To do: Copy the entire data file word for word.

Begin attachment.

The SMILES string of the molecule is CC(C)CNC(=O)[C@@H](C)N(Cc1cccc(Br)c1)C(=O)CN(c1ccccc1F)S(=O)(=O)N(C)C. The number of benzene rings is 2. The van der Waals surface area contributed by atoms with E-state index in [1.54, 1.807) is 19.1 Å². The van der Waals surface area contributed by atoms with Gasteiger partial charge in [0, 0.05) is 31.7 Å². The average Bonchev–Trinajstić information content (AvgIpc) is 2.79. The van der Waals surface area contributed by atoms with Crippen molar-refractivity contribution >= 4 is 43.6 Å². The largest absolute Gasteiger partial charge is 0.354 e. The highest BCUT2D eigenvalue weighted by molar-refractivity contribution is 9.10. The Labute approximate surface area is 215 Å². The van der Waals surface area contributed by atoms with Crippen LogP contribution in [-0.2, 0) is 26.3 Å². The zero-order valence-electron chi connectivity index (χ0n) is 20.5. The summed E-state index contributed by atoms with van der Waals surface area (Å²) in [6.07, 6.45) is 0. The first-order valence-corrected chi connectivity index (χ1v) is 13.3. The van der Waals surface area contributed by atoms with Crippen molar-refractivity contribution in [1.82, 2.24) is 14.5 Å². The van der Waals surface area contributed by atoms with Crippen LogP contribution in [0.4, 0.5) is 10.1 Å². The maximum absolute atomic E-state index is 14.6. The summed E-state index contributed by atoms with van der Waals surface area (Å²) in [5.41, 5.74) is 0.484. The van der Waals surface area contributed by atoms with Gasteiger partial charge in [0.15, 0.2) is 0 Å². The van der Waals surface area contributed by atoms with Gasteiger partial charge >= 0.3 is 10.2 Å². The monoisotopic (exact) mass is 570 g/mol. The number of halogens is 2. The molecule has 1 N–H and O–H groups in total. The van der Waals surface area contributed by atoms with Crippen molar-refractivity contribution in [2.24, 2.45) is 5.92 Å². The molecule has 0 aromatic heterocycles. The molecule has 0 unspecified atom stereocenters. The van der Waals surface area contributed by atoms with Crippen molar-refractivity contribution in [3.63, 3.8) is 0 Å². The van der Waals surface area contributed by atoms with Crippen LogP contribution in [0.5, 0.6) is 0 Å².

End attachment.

The SMILES string of the molecule is CC(C)CNC(=O)[C@@H](C)N(Cc1cccc(Br)c1)C(=O)CN(c1ccccc1F)S(=O)(=O)N(C)C. The number of benzene rings is 2. The van der Waals surface area contributed by atoms with E-state index in [1.54, 1.807) is 19.1 Å². The van der Waals surface area contributed by atoms with Gasteiger partial charge in [0, 0.05) is 31.7 Å². The average Bonchev–Trinajstić information content (AvgIpc) is 2.79. The van der Waals surface area contributed by atoms with Crippen molar-refractivity contribution >= 4 is 43.6 Å². The largest absolute Gasteiger partial charge is 0.354 e. The highest BCUT2D eigenvalue weighted by molar-refractivity contribution is 9.10. The Labute approximate surface area is 215 Å². The van der Waals surface area contributed by atoms with Crippen LogP contribution in [-0.2, 0) is 26.3 Å². The zero-order valence-electron chi connectivity index (χ0n) is 20.5. The summed E-state index contributed by atoms with van der Waals surface area (Å²) in [6.07, 6.45) is 0. The first-order valence-corrected chi connectivity index (χ1v) is 13.3. The van der Waals surface area contributed by atoms with Crippen molar-refractivity contribution in [1.82, 2.24) is 14.5 Å². The van der Waals surface area contributed by atoms with Crippen LogP contribution in [0.4, 0.5) is 10.1 Å². The maximum absolute atomic E-state index is 14.6. The summed E-state index contributed by atoms with van der Waals surface area (Å²) in [5.41, 5.74) is 0.484. The van der Waals surface area contributed by atoms with Gasteiger partial charge in [0.15, 0.2) is 0 Å². The van der Waals surface area contributed by atoms with Gasteiger partial charge >= 0.3 is 10.2 Å². The monoisotopic (exact) mass is 570 g/mol. The number of halogens is 2. The molecule has 1 N–H and O–H groups in total. The van der Waals surface area contributed by atoms with Crippen molar-refractivity contribution in [2.24, 2.45) is 5.92 Å². The molecule has 0 aromatic heterocycles. The molecule has 0 unspecified atom stereocenters. The van der Waals surface area contributed by atoms with Crippen molar-refractivity contribution in [3.63, 3.8) is 0 Å². The van der Waals surface area contributed by atoms with Crippen LogP contribution in [0.5, 0.6) is 0 Å².